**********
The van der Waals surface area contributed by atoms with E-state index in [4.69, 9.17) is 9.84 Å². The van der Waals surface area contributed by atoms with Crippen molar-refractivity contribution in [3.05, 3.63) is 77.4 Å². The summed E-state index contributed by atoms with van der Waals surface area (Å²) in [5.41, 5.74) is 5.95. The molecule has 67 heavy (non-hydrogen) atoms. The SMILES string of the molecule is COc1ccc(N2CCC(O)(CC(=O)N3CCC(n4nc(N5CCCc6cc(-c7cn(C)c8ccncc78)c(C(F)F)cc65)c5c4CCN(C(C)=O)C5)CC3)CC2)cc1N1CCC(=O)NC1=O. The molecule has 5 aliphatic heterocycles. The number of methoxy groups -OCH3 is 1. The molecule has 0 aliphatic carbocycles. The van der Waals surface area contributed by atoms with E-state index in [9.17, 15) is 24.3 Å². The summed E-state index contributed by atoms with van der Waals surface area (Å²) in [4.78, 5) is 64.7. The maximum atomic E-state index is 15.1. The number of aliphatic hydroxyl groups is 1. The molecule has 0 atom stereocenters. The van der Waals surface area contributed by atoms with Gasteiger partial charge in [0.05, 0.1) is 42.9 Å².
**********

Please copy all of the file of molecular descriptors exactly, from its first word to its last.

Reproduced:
The van der Waals surface area contributed by atoms with E-state index in [4.69, 9.17) is 9.84 Å². The van der Waals surface area contributed by atoms with Crippen molar-refractivity contribution in [3.05, 3.63) is 77.4 Å². The summed E-state index contributed by atoms with van der Waals surface area (Å²) in [5.41, 5.74) is 5.95. The molecule has 67 heavy (non-hydrogen) atoms. The SMILES string of the molecule is COc1ccc(N2CCC(O)(CC(=O)N3CCC(n4nc(N5CCCc6cc(-c7cn(C)c8ccncc78)c(C(F)F)cc65)c5c4CCN(C(C)=O)C5)CC3)CC2)cc1N1CCC(=O)NC1=O. The molecule has 5 aliphatic heterocycles. The number of methoxy groups -OCH3 is 1. The molecule has 0 aliphatic carbocycles. The van der Waals surface area contributed by atoms with E-state index in [9.17, 15) is 24.3 Å². The summed E-state index contributed by atoms with van der Waals surface area (Å²) in [4.78, 5) is 64.7. The maximum atomic E-state index is 15.1. The number of aliphatic hydroxyl groups is 1. The molecule has 0 atom stereocenters. The van der Waals surface area contributed by atoms with Gasteiger partial charge in [0.05, 0.1) is 42.9 Å².